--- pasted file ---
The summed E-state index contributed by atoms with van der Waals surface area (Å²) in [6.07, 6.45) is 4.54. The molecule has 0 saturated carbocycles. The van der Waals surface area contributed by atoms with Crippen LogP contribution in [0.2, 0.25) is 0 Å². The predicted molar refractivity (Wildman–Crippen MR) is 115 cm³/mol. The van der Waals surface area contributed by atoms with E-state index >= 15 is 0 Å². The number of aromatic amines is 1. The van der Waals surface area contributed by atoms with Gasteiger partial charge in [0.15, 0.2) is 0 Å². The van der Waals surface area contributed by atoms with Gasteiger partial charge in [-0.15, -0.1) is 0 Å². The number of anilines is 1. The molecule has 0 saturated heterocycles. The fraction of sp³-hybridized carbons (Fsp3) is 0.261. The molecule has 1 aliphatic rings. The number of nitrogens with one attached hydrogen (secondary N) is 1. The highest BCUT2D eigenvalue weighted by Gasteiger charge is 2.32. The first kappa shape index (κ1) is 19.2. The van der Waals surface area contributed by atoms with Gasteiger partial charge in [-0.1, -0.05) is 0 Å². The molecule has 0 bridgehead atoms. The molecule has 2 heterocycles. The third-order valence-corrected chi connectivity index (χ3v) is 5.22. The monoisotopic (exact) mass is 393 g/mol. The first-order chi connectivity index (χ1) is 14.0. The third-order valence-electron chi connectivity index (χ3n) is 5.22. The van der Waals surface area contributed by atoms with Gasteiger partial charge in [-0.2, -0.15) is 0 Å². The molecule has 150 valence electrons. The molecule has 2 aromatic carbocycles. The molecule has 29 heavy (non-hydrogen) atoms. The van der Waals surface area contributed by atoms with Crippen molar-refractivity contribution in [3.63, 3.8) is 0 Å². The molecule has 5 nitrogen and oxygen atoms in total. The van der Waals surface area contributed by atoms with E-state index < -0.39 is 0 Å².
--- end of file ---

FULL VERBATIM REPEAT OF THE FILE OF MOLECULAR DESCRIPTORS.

The summed E-state index contributed by atoms with van der Waals surface area (Å²) in [6.07, 6.45) is 4.54. The molecule has 0 saturated carbocycles. The van der Waals surface area contributed by atoms with Crippen LogP contribution in [0.2, 0.25) is 0 Å². The predicted molar refractivity (Wildman–Crippen MR) is 115 cm³/mol. The van der Waals surface area contributed by atoms with E-state index >= 15 is 0 Å². The number of aromatic amines is 1. The van der Waals surface area contributed by atoms with Gasteiger partial charge in [0.15, 0.2) is 0 Å². The van der Waals surface area contributed by atoms with Gasteiger partial charge in [-0.15, -0.1) is 0 Å². The number of anilines is 1. The molecule has 0 saturated heterocycles. The fraction of sp³-hybridized carbons (Fsp3) is 0.261. The molecule has 1 aliphatic rings. The number of nitrogens with one attached hydrogen (secondary N) is 1. The highest BCUT2D eigenvalue weighted by Gasteiger charge is 2.32. The first kappa shape index (κ1) is 19.2. The van der Waals surface area contributed by atoms with Gasteiger partial charge in [-0.1, -0.05) is 0 Å². The molecule has 0 bridgehead atoms. The molecule has 2 heterocycles. The third-order valence-corrected chi connectivity index (χ3v) is 5.22. The monoisotopic (exact) mass is 393 g/mol. The first-order chi connectivity index (χ1) is 14.0. The third-order valence-electron chi connectivity index (χ3n) is 5.22. The van der Waals surface area contributed by atoms with Gasteiger partial charge in [-0.2, -0.15) is 0 Å². The molecule has 150 valence electrons. The molecule has 2 aromatic carbocycles. The molecule has 29 heavy (non-hydrogen) atoms. The van der Waals surface area contributed by atoms with Crippen molar-refractivity contribution in [3.63, 3.8) is 0 Å². The molecule has 5 nitrogen and oxygen atoms in total. The van der Waals surface area contributed by atoms with E-state index < -0.39 is 0 Å².